Heroes of the Switchboard and Phone Lines (Jun, 1935)

Huh, apparently at some time after this article was published an extra ‘e’ was added to employee because in this article it’s all employes and employe.

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Heroes of the Switchboard and Phone Lines

FIRES, floods, earthquakes, tornadoes— these are some of the hazards that bring drama into the work of telephone employes. Keeping communication lines open during disasters is a vital matter. As long as nature behaves herself, as long as things go along normally, the work of the lineman, the operator, and the man on the test board is routine, but when trouble begins heroes are made.

When fire swept through the Cleveland Clinic, in 1929, the telephone employes stuck to their posts and kept the lines open, greatly facilitating the rescue work, while more than 120 persons died around them. In the wake of the fire, explosions shook the building. Poisonous chemical fumes billowed through the halls. Gladys Gibson, branch exchange operator, stayed at her position calling ambulances and the fire and police departments. Rescuers found her crumpled over the switchboard. The cords plugged into lines throughout the building bore mute witness to her efforts to spread the alarm, while a window a few feet away provided a means of escape, had she preferred to take it. The usual award of the phone company for valiant action was used to erect a fitting memorial.

Gerald Mahaffey, Walton Turner, Benjamin Spaeth, James Roonan—these are names of other telephone employes on the Cleveland Clinic roll of honor. Dampened handkerchiefs over mouths and noses, they went again and again into the building, carrying out victims and keeping up communication service from the switchboard. Saticoy, Calif., was in the path of a wall of water sweeping down from the bursting St. Francis Dam. Mrs. Althea Marks, warned of the disaster, stayed at her switchboard calling residents of the threatened Santa Clara valley, sending messengers to those she could not reach by phone. After the flood had subsided, she continued for three days and two nights without respite to direct the relief workers in the stricken area. In the same disaster a lineman swam through the flood, a line end tied around his waist, to reestablish a broken circuit. Another worked on for hours although he knew his own home and family were in the danger area, and might have been swept away.

The Bell Telephone company recognizes heroic acts of individual employes by giving gold, silver, or bronze medals and cash awards from the Theodore N. Vail memorial fund, but when southern California was rocked by earthquakes in 1933, practically all employes in the area performed outstanding service, and a group award of a special plaque was made. Typical of the spirit shown was an incident in an exchange in the center of the disturbance. A call had been sent out for volunteers to aid harrassed operators. Among many others one woman, a former employe, responded and was assigned a station. Some time later the superintendent noticed she was so nervous she could hardly go ahead with the board. He learned she had left her baby ill at home, in the care of its bedfast and helpless grandmother. She was excused.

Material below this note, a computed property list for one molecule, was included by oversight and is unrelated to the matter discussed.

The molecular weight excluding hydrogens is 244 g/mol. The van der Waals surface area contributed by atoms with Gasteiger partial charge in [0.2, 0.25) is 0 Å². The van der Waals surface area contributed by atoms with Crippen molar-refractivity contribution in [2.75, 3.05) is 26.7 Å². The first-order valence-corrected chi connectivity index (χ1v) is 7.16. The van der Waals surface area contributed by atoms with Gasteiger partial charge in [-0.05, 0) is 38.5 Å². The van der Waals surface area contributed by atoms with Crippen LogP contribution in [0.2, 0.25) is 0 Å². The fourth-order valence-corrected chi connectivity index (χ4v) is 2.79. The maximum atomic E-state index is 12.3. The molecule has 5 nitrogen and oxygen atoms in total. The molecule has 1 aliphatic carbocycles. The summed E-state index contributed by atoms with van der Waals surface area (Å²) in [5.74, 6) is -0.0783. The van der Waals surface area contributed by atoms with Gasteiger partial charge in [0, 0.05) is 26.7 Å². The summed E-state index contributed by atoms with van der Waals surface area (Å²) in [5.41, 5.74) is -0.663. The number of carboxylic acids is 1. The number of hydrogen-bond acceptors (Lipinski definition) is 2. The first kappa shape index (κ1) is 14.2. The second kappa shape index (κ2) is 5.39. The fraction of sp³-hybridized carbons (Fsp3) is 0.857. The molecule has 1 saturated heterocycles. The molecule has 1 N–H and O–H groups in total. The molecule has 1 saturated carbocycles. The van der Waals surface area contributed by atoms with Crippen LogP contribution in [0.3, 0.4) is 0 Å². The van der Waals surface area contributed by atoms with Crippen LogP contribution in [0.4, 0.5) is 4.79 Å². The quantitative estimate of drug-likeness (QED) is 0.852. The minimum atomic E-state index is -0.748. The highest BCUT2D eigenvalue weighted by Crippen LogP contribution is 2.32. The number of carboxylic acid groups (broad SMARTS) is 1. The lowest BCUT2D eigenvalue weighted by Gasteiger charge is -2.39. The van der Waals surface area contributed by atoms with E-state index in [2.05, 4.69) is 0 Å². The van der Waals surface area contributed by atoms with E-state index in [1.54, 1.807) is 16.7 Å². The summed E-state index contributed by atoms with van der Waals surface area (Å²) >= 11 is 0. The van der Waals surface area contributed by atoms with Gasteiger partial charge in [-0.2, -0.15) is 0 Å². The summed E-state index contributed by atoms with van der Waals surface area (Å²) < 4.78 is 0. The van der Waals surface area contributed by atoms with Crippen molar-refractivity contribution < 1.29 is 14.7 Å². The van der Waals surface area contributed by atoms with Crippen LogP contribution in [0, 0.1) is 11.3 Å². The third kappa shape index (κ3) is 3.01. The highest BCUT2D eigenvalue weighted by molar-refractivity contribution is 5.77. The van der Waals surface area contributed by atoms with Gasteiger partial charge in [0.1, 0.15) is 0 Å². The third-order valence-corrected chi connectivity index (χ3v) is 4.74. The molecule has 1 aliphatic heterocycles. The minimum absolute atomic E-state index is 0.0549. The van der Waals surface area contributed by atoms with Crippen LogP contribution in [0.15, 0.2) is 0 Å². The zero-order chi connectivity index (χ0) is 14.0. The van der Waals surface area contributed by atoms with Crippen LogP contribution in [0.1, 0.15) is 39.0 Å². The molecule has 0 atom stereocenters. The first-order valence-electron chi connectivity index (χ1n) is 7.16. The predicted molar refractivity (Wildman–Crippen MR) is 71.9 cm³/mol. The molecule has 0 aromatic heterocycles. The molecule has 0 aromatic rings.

At the Long Beach toll office, a water tank on the roof had been turned over by the first tremor and volumes of water were pouring down through the operating room. A chandelier crashed, narrowly missing some of the operators. Falling debris littered the floor. In the darkened room, with only the switchboard lights to provide illumination, and with hastily thrown up * timbers supporting the walls, the operators worked until finally ordered to leave the building.

Major disasters like these sometimes bring the work of the telephone employes to public notice. But day in and day out scattered instances of the same type occur and are recorded only in the company reports. A woman, succumbing to the effects of leaking gas, groped her way to the phone and knocked it over before she collapsed. A telephone patrolman, always on the alert for trouble, cut in on the line to learn why the receiver was off. Turning in a powerful set of batteries, he amplified the sound on the open line until the labored breathing of the woman became clearly audible. Minutes later a repair man, with the help of a neighbor, broke into the house and rescued the woman. Some-times it is the operator who senses trouble. Alarmed by a woman’s weak voice and her failure to hang up the receiver, an operator had the test board man cut in with the “howler tone,” a gradually increasing sound that calls the subscriber’s attention to the fact that the line is open. Getting no response, she called a doctor, who arrived in time to save the woman, suffering from an overdose of medicine.